My denomination still requires churches to submit statistical reports. Chances are that your denomination requires this too and if your congregation is non-denominational, somebody’s still keeping track of membership, worship attendance, and financial contributions.
This doesn’t always make sense in the 21st Century Church. For one thing, statistics do not describe impact. (And we are not making an impact we are missing the point of the Gospel.)
First Church on the Hill might have 1000 members on the rolls and an average of 400 in worship. But they might have less impact than Little Church on the Corner with 100 on the rolls, 50 in worship, and a community dinner program where 200 gather every Friday night.
- Imagine a church that has less than 50 on the membership rolls but they provide free vegetables to school children who live in an urban food desert.
- Imagine a church with “only” 120 members who tutor 300 children after school every day.
- Imagine a church with 150 members who have provided a free computer training program to over 1000 low income neighbors.
I know all those churches. They really exist and their impact far surpasses their statistical impressiveness – or lack thereof.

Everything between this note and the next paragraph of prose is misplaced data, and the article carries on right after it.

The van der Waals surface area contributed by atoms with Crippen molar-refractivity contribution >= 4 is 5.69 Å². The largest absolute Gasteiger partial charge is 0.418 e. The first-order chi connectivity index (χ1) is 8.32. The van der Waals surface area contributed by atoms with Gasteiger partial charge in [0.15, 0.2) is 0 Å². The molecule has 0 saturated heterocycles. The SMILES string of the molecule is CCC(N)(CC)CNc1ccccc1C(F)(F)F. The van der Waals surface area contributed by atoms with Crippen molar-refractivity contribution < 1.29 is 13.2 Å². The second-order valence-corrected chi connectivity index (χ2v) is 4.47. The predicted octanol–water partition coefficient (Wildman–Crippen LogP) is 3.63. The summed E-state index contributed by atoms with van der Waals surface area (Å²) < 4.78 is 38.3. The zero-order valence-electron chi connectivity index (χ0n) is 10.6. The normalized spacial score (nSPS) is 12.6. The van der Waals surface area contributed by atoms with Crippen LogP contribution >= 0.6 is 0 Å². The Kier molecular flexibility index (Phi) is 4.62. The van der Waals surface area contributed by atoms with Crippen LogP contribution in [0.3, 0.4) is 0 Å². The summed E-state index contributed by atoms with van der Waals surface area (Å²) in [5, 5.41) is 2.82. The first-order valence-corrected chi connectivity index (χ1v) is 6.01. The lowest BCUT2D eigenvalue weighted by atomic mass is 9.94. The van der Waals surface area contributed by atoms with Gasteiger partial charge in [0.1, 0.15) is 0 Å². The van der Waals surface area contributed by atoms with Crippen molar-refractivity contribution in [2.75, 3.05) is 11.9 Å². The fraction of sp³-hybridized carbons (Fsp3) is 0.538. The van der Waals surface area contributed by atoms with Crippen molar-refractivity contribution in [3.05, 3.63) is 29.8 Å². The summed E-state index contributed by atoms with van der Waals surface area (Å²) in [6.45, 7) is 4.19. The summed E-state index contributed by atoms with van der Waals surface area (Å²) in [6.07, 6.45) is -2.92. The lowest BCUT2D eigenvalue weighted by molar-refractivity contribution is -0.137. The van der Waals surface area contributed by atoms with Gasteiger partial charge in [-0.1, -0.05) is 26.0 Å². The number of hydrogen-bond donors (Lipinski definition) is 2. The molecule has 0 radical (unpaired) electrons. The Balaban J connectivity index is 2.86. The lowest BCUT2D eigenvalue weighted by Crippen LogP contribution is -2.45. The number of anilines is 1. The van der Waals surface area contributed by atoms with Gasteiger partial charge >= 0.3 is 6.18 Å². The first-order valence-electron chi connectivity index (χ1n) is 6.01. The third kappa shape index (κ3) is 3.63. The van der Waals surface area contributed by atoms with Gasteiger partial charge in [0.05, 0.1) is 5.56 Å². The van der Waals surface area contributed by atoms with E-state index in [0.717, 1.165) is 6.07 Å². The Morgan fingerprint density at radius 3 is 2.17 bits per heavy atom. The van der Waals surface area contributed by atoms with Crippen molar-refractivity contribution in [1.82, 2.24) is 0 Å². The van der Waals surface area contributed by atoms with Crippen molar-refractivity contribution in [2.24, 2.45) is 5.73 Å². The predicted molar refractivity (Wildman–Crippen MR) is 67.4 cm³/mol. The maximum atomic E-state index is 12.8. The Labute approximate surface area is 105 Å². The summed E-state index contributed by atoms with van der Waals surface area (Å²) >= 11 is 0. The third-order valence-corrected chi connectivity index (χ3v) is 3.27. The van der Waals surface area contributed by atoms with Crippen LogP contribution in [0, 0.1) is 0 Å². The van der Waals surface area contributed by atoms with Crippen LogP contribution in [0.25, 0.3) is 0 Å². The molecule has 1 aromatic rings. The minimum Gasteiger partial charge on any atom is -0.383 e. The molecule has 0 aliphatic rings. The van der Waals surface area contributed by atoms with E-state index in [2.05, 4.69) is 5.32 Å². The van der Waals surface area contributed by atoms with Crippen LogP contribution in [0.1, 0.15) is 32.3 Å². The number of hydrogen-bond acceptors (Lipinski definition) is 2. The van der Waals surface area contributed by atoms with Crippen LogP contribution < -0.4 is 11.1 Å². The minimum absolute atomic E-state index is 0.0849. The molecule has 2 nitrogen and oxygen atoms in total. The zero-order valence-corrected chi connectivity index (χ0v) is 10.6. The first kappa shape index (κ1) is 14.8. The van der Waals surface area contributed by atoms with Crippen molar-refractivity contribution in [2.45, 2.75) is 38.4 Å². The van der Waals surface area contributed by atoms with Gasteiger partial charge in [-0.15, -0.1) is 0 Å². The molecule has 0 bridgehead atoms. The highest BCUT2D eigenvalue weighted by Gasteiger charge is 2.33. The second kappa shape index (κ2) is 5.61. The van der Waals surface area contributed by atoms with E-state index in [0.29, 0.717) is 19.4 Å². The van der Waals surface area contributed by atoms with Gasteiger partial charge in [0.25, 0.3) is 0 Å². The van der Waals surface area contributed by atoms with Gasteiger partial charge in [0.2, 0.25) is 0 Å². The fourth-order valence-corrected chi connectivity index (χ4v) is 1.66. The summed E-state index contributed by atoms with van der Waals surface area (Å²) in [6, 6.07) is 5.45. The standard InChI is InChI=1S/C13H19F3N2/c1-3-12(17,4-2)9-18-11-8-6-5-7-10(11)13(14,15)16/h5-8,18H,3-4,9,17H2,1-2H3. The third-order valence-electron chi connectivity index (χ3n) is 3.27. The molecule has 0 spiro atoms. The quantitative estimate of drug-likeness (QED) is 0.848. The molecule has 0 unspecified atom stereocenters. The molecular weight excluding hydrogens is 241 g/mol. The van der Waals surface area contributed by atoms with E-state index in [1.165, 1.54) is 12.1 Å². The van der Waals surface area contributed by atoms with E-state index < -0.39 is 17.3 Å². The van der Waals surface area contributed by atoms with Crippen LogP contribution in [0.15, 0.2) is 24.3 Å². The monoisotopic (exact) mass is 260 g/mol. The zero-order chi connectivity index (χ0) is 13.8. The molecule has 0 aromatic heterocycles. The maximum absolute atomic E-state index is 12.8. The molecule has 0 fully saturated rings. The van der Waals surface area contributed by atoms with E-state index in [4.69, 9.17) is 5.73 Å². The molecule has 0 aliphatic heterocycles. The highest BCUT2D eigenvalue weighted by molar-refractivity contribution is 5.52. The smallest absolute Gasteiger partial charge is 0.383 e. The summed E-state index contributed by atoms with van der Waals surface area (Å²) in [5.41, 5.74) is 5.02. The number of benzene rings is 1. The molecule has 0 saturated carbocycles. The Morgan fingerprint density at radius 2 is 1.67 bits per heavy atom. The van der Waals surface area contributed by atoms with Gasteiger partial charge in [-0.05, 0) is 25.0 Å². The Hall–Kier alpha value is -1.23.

So how do we measure impact? Increasingly, I measure impact (and – in turn – church vitality) through the stories that come out of that church. I’m not talking about data stories – although that’s a really cool field. You start with data and create a narrative that tells a story.
I’m talking about spiritual transformation stories. You start with resurrection and track back to how that happened.
What story from your congregation’s ministry could you tell about . . .
- The transformation of a community from brokenness to wholeness?
- The shift from congregational anxiety to trust in God?
- The movement from being a person who was paralyzed with grief to a person who could minister to someone paralyzed with grief?
- The change from fear to faith?
- The evolution of a person tormented by shame to a person who has forgiven herself?
- The creation of a vibrant church from a dead church?
- The movement from a racially segregated corner of the city to an authentically partnered people?
If we cannot tell these stories is it because we have no such stories to tell? Or is it because we don’t know how to articulate them?
Statistics tell stories. But we are more inspired by stories of impact and growth. And who doesn’t prefer to be inspired?